We are on the home stretch to Thanksgiving and Christmas. I'm not sure which holiday we will host, if either.

We are on the home stretch to Thanksgiving and Christmas. I'm not sure which holiday we will host, if either.

But, if we do host one, you can be sure there will be turkey on the menu. I can't imagine no turkey for Thanksgiving because it has such a history with American feasts. I might put in a plug for the Friends of the Neosho National Fish Hatchery's new cookbook. One recipe is from Dave Hendrix and it's for stuffing and it sounds great. The cookbook is expected to be for sale on Nov. 15. Why not get two and give one for a Christmas gift. The price is $8 per book.

We made a trip to Florida a couple of weeks ago and throughout the South there were farmers selling sweet potatoes. They parked along the roads with their truck beds full of sweet potatoes. Along some roads, there was a farmer sitting every two or three miles. I have no idea what they were selling them for, but it was nice to see such enterprising people creating their own businesses.

There were a lot of rice fields along the way. I don't understand rice cropping very well, but it's always good to see something different. We saw dozens and dozens of pecan groves. A well-kept pecan grove is a beautiful thing and we saw many of them.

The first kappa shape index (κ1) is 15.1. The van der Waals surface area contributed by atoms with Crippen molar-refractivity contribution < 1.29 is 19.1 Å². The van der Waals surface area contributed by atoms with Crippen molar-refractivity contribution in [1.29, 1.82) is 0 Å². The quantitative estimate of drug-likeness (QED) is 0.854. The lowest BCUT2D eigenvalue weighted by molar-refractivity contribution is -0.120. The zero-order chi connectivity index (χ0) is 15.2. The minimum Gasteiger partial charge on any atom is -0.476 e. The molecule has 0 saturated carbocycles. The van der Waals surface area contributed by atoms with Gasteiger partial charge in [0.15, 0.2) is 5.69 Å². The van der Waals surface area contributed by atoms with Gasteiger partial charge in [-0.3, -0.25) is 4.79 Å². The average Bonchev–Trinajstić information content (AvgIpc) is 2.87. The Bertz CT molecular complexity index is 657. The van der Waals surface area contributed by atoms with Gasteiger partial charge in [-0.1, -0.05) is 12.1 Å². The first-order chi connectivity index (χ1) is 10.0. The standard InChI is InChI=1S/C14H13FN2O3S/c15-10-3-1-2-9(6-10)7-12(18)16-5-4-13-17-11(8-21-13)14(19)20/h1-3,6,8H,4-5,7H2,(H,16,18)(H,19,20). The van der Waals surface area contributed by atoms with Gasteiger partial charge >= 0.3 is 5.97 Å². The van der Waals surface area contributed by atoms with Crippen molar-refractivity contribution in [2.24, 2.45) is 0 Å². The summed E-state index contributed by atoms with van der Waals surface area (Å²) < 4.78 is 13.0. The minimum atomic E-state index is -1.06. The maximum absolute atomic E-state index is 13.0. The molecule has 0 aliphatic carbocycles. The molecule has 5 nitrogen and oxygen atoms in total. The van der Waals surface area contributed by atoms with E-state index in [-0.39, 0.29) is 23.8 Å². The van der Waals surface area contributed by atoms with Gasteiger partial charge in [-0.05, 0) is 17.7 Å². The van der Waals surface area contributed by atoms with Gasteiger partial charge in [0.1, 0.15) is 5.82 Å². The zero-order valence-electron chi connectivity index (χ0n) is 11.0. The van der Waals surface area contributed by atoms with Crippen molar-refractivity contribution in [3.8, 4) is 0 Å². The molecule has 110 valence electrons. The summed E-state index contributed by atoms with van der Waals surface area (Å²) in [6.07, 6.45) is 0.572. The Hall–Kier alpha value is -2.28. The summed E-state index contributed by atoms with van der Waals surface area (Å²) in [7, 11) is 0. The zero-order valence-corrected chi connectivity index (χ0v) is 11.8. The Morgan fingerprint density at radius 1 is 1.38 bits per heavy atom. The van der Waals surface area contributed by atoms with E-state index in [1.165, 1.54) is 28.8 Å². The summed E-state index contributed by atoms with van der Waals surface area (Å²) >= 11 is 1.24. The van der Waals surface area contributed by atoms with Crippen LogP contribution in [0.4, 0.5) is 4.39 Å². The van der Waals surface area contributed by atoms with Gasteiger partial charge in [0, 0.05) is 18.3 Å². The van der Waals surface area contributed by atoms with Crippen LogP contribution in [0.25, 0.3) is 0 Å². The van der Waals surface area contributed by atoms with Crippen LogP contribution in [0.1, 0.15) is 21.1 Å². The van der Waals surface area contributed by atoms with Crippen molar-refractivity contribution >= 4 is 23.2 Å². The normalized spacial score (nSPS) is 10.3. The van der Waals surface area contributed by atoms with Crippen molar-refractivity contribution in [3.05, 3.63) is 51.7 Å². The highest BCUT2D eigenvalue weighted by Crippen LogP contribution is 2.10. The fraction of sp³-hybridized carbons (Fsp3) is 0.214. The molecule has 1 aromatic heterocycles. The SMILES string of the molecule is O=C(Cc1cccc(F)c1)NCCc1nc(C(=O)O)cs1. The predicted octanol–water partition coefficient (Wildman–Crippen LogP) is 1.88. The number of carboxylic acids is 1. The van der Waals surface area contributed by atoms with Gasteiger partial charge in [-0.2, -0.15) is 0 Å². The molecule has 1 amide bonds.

As you might guess, one of our favorite things to do on vacation is look at the landscape and appreciate the hard work of the American farmers. The week we were out, there was much field activity as farmers on big tractors were working their ground.

Even though travel brochures hype the "sun, sand and surf," there are other activities along the beach. We didn't get to see the fishing boats coming and going, but every restaurant features "the catch of the day" on their menus. You had to ask what the fishermen were catching that day.

The fisherman on the piers and along the shore, both in the ocean and in the bays, were busy casting their lines. We went to the pier at Narvarre Beach several times and watched people fishing off the high pier. This pier is one of the longest in the Gulf of Mexico. You can only walk on the pier (no motor vehicles allowed) although you can take a cart to haul your rods, equipment and your catch. The carts were in varying sizes and configuration. It was much like golfers with their carts, only the carts were larger and more interesting.

On the pier, I like to stand above the spot where the ocean meets the shore. You can watch shells being washed up and see seabirds hunting for a morsel from the sea. The pier is a great place to bird watch, people watch and nature watch. I was quite taken with the rays and sea turtles that could be spotted once in a while.

We had a good trip but we're always glad to be home.

Kay Hively writes a weekly column for the Daily News.